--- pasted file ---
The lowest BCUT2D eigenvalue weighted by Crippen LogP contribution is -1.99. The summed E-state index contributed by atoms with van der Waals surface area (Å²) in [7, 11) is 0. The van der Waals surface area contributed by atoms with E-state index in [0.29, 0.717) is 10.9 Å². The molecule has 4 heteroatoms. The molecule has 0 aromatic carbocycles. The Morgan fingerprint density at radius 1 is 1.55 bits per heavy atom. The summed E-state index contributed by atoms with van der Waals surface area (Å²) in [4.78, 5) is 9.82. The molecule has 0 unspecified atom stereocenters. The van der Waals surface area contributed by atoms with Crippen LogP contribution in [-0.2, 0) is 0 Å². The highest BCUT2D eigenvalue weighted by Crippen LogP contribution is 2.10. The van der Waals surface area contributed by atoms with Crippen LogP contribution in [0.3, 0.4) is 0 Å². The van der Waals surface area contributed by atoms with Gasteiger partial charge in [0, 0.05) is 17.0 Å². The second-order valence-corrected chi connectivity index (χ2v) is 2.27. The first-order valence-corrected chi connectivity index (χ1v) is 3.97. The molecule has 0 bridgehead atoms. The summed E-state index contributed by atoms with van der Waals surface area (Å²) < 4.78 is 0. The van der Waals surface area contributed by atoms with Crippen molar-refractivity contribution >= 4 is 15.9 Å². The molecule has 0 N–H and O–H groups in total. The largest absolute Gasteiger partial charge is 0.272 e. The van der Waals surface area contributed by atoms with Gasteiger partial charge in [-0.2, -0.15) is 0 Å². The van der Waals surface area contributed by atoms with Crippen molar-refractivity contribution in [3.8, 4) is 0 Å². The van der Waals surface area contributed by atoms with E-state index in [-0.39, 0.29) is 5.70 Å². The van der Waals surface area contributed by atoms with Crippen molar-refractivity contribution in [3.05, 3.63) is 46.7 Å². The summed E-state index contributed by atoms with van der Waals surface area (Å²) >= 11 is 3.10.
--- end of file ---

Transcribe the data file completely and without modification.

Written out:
The lowest BCUT2D eigenvalue weighted by Crippen LogP contribution is -1.99. The summed E-state index contributed by atoms with van der Waals surface area (Å²) in [7, 11) is 0. The van der Waals surface area contributed by atoms with E-state index in [0.29, 0.717) is 10.9 Å². The molecule has 4 heteroatoms. The molecule has 0 aromatic carbocycles. The Morgan fingerprint density at radius 1 is 1.55 bits per heavy atom. The summed E-state index contributed by atoms with van der Waals surface area (Å²) in [4.78, 5) is 9.82. The molecule has 0 unspecified atom stereocenters. The van der Waals surface area contributed by atoms with Crippen LogP contribution in [-0.2, 0) is 0 Å². The highest BCUT2D eigenvalue weighted by Crippen LogP contribution is 2.10. The van der Waals surface area contributed by atoms with Crippen LogP contribution in [0.3, 0.4) is 0 Å². The van der Waals surface area contributed by atoms with Gasteiger partial charge in [0, 0.05) is 17.0 Å². The second-order valence-corrected chi connectivity index (χ2v) is 2.27. The first-order valence-corrected chi connectivity index (χ1v) is 3.97. The molecule has 0 bridgehead atoms. The summed E-state index contributed by atoms with van der Waals surface area (Å²) < 4.78 is 0. The van der Waals surface area contributed by atoms with Crippen molar-refractivity contribution >= 4 is 15.9 Å². The molecule has 0 N–H and O–H groups in total. The largest absolute Gasteiger partial charge is 0.272 e. The van der Waals surface area contributed by atoms with Gasteiger partial charge in [-0.2, -0.15) is 0 Å². The van der Waals surface area contributed by atoms with Crippen molar-refractivity contribution in [3.8, 4) is 0 Å². The van der Waals surface area contributed by atoms with E-state index in [-0.39, 0.29) is 5.70 Å². The van der Waals surface area contributed by atoms with Crippen molar-refractivity contribution in [3.05, 3.63) is 46.7 Å². The summed E-state index contributed by atoms with van der Waals surface area (Å²) >= 11 is 3.10.